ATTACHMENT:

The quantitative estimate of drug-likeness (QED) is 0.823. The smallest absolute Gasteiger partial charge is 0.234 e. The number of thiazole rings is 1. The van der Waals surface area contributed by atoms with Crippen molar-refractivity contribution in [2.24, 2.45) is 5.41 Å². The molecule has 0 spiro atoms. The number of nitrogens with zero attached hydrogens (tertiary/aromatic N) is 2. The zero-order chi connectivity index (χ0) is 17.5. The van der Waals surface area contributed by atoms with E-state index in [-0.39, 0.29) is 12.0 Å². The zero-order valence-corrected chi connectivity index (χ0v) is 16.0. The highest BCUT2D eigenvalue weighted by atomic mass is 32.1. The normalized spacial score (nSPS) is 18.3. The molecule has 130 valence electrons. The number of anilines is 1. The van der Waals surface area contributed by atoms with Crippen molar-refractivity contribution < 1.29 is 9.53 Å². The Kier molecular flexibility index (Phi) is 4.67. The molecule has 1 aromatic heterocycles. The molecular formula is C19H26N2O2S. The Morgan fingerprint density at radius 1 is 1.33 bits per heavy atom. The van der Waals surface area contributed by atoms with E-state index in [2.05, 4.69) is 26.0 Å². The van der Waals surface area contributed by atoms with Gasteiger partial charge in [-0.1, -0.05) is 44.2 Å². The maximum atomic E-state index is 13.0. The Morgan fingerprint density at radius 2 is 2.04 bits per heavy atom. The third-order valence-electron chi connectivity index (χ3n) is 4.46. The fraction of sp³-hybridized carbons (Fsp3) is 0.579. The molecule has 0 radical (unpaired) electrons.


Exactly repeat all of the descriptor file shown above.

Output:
The quantitative estimate of drug-likeness (QED) is 0.823. The smallest absolute Gasteiger partial charge is 0.234 e. The number of thiazole rings is 1. The van der Waals surface area contributed by atoms with Crippen molar-refractivity contribution in [2.24, 2.45) is 5.41 Å². The molecule has 0 spiro atoms. The number of nitrogens with zero attached hydrogens (tertiary/aromatic N) is 2. The zero-order chi connectivity index (χ0) is 17.5. The van der Waals surface area contributed by atoms with E-state index in [-0.39, 0.29) is 12.0 Å². The zero-order valence-corrected chi connectivity index (χ0v) is 16.0. The highest BCUT2D eigenvalue weighted by atomic mass is 32.1. The normalized spacial score (nSPS) is 18.3. The molecule has 130 valence electrons. The number of anilines is 1. The van der Waals surface area contributed by atoms with Crippen molar-refractivity contribution < 1.29 is 9.53 Å². The Kier molecular flexibility index (Phi) is 4.67. The molecule has 1 aromatic heterocycles. The molecular formula is C19H26N2O2S. The Morgan fingerprint density at radius 1 is 1.33 bits per heavy atom. The van der Waals surface area contributed by atoms with E-state index in [2.05, 4.69) is 26.0 Å². The van der Waals surface area contributed by atoms with Gasteiger partial charge in [-0.1, -0.05) is 44.2 Å². The maximum atomic E-state index is 13.0. The Morgan fingerprint density at radius 2 is 2.04 bits per heavy atom. The third-order valence-electron chi connectivity index (χ3n) is 4.46. The fraction of sp³-hybridized carbons (Fsp3) is 0.579. The molecule has 0 radical (unpaired) electrons.